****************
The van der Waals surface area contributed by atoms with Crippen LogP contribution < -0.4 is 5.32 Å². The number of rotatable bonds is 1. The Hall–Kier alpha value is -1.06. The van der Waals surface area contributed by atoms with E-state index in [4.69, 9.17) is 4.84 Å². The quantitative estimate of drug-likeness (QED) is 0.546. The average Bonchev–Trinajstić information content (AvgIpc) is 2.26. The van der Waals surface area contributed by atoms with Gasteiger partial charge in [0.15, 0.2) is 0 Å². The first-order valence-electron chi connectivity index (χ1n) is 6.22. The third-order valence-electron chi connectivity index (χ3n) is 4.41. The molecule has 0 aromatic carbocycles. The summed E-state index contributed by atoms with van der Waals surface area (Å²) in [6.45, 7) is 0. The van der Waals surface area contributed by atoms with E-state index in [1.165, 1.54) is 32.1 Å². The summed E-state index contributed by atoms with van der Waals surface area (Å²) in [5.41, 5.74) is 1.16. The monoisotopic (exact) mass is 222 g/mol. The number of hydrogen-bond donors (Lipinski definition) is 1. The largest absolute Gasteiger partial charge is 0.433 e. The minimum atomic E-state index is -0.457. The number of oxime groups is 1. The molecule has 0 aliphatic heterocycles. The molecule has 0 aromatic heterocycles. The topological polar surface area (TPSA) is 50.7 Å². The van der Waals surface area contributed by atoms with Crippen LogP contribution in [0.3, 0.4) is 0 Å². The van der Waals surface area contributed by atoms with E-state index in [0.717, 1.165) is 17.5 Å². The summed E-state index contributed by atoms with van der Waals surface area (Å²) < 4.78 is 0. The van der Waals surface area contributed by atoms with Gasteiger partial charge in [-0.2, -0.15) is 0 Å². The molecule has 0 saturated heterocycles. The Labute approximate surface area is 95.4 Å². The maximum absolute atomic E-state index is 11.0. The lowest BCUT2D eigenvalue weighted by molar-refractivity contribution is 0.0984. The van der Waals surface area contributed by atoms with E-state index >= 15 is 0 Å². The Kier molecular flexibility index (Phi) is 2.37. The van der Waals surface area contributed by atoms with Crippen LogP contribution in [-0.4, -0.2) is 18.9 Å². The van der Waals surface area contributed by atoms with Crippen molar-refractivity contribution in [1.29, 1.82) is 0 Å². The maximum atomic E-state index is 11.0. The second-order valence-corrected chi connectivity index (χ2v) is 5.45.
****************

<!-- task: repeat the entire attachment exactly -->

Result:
The van der Waals surface area contributed by atoms with Crippen LogP contribution < -0.4 is 5.32 Å². The number of rotatable bonds is 1. The Hall–Kier alpha value is -1.06. The van der Waals surface area contributed by atoms with E-state index in [4.69, 9.17) is 4.84 Å². The quantitative estimate of drug-likeness (QED) is 0.546. The average Bonchev–Trinajstić information content (AvgIpc) is 2.26. The van der Waals surface area contributed by atoms with Gasteiger partial charge in [0.15, 0.2) is 0 Å². The first-order valence-electron chi connectivity index (χ1n) is 6.22. The third-order valence-electron chi connectivity index (χ3n) is 4.41. The molecule has 0 aromatic carbocycles. The summed E-state index contributed by atoms with van der Waals surface area (Å²) in [6.45, 7) is 0. The van der Waals surface area contributed by atoms with E-state index in [1.165, 1.54) is 32.1 Å². The summed E-state index contributed by atoms with van der Waals surface area (Å²) in [5.41, 5.74) is 1.16. The monoisotopic (exact) mass is 222 g/mol. The number of hydrogen-bond donors (Lipinski definition) is 1. The largest absolute Gasteiger partial charge is 0.433 e. The minimum atomic E-state index is -0.457. The number of oxime groups is 1. The molecule has 0 aliphatic heterocycles. The molecule has 0 aromatic heterocycles. The topological polar surface area (TPSA) is 50.7 Å². The van der Waals surface area contributed by atoms with Crippen LogP contribution in [0.3, 0.4) is 0 Å². The van der Waals surface area contributed by atoms with E-state index in [0.717, 1.165) is 17.5 Å². The summed E-state index contributed by atoms with van der Waals surface area (Å²) < 4.78 is 0. The van der Waals surface area contributed by atoms with Gasteiger partial charge in [-0.2, -0.15) is 0 Å². The molecule has 0 saturated heterocycles. The Labute approximate surface area is 95.4 Å². The maximum absolute atomic E-state index is 11.0. The lowest BCUT2D eigenvalue weighted by molar-refractivity contribution is 0.0984. The van der Waals surface area contributed by atoms with E-state index >= 15 is 0 Å². The Kier molecular flexibility index (Phi) is 2.37. The van der Waals surface area contributed by atoms with Crippen LogP contribution in [-0.4, -0.2) is 18.9 Å². The van der Waals surface area contributed by atoms with Crippen molar-refractivity contribution in [1.29, 1.82) is 0 Å². The maximum atomic E-state index is 11.0. The second-order valence-corrected chi connectivity index (χ2v) is 5.45.